The Object-Activity Theory of Events
Events are things like explosions, floods, weddings or births. Both in common-sense and scientific usage, events are spatially and temporally bounded doings or happenings that involve activity and change. Philosophical theories of events have not, generally speaking, honored this feature of events. Probably the most widely discussed account, due to Jaegwon Kim, holds that events are exemplifications of properties at times. But properties are things like temperature, shape, color, solidity or fragility; they are not doings or happenings, but havings. In this paper I defend an account which takes seriously the distinction between doings and havings, which I call the object-activity theory of events. I argue that an event is not an object or objects exemplifying a property or relation, but instead an object or objects engaged in an activity or interaction.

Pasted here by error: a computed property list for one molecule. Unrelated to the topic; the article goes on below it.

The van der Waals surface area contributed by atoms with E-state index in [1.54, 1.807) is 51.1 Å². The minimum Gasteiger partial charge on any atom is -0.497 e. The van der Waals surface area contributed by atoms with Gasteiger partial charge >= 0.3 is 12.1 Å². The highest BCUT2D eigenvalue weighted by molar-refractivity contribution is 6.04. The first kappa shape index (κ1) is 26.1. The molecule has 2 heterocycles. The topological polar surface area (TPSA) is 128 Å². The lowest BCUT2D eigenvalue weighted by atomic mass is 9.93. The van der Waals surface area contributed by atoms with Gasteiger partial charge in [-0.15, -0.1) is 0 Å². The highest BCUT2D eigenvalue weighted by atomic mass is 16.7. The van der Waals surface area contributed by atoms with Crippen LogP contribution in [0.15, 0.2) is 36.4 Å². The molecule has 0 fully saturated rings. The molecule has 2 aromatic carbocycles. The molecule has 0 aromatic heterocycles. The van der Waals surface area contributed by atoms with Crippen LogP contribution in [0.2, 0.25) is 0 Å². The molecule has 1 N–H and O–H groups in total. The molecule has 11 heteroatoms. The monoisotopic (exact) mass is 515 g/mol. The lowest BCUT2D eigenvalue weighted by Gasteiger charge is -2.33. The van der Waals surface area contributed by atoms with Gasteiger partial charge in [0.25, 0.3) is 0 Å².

August 20, 2022 at 05:53PM
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